How to Prevent Curdling of Sour Cream in Soups and Sauces
Given the weather and the general mood, I suspect many of you have gone into soup mode (with the exception of our editor-in-chief Jordan Calhoun, the slightly misguided man who claims that soup is “not food”). Soup mode is good, as is its cousin, cream sauce mode, a mode that makes you want to drown proteins and vegetables in a juicy sauce, often milk-based, and pile all this porridge on noodles or rice. In both modes, it is useful to add a little sour cream (or crème fraîche), but there is a correct way to do this.
Adding a spoonful of daisies to a soup or beef stroganoff sauce is an easy way to give it a juicy, creamy texture, but adding cold sour cream to a large pot of bubbling hot soup or a pot of sauce can cause the proteins to curdle, curdle the cream, and make the dish unattractive. kind. But there is an easy way to avoid all this. You just have to temper.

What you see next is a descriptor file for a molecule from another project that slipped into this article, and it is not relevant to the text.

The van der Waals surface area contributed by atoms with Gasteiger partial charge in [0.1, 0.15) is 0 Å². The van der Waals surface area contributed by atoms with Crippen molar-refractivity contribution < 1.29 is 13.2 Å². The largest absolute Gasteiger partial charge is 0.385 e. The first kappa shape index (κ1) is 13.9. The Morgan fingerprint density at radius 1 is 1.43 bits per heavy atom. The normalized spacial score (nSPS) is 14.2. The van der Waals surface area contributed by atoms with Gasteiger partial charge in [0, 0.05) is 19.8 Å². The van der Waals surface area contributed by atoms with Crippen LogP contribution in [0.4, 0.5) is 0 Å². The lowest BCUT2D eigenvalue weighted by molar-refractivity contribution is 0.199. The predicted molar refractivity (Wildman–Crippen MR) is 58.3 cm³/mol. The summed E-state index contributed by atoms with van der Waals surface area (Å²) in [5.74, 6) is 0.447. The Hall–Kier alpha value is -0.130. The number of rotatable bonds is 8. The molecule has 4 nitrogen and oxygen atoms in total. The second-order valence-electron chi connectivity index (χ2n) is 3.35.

What is tempering?
Tempering is the slow addition of a hot ingredient to a cold one to raise its temperature and make it more compatible with the dish as a whole. This is usually done when adding eggs to custard and pastry creams (to keep them from whipping), but it’s just as valuable for comforting savory dishes. (Don’t confuse this with chocolate tempering, a method in which chocolate is heated and cooled to stabilize fat, give it a shiny appearance, and prevent graying .)
How to harden
Take a heatproof bowl and add the cold ingredient to it. Slowly add a couple of small ladles of soup or sauce, one at a time, to the cold ingredient, whisking quickly to combine. Then add the tempered mixture back to the large pot of soup or sauce, whisking again until a smooth, creamy mass is obtained.